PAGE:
Several people have asked whether a KK is a missionary organization, and I wanted to respond to that because, although the founders of Krochet Kids are indeed Christians, they are not here to impose their beliefs on others. They are Christians in the true sense of the word -- people who have chosen to devote their lives to empowering those less privileged. The non-Peruvian workforce, as well as the KK interns, live in the same neighborhood as the participants, bringing people together to elevate each other and their communities so that they can move on, go back to school, start their own businesses and ultimately flourish on their own terms. 
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We have arrived at Aida's house, another Krochet Kids participant. Aida and her children live on the roof of her mother’s house. Rooftop living isn’t uncommon for the city since it never rains here. They have a kitchen and a bedroom which they all share, but unlike Rosa, access to running water and a downstairs bathroom. Aida started working for Krochet Kids recently after finding herself unable to work the local market because of her infant daughter.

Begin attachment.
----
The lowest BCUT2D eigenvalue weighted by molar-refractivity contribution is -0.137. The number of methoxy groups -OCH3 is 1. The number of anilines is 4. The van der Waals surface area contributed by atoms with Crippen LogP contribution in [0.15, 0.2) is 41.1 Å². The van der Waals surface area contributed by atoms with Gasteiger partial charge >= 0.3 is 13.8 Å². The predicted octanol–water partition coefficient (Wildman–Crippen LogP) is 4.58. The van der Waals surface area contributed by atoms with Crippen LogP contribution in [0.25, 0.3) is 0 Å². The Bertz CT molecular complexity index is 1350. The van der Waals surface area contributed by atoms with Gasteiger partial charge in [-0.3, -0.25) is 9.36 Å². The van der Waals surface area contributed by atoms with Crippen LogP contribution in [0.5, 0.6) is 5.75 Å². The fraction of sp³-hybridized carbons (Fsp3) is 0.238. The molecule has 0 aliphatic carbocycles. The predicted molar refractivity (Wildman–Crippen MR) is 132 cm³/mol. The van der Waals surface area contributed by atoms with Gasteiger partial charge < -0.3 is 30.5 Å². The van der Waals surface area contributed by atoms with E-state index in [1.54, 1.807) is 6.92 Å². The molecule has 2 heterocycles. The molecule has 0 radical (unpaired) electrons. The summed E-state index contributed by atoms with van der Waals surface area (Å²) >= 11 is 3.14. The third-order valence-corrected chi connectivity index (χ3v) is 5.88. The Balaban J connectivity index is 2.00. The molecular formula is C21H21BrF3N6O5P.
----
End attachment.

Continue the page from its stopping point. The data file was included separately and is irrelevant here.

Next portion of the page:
"How can we help?" we ask.

“No need. You sit…” they say in Spanish, as we take a seat and wait for lunch to be served. It has been almost three hours and Rosa and Aida are hard at work in Aida’s kitchen, cooking us a traditional Peruvian dish of rice and corn and potatoes with this amazing cheese sauce I am totally forgetting the name of.

Aida is a 31 year old mother of four with a one year old daughter who has just learned to walk. Aida’s older daughter, Ingrid, explains to us that she walked early and everyone is so proud of her.

“She started walking at eleven months, ” she tells us in Spanish. 

I do my best to speak what Spanish I can remember, which, well... it's been a while.

"Lo Siento. Mi Espanol es muy mal..."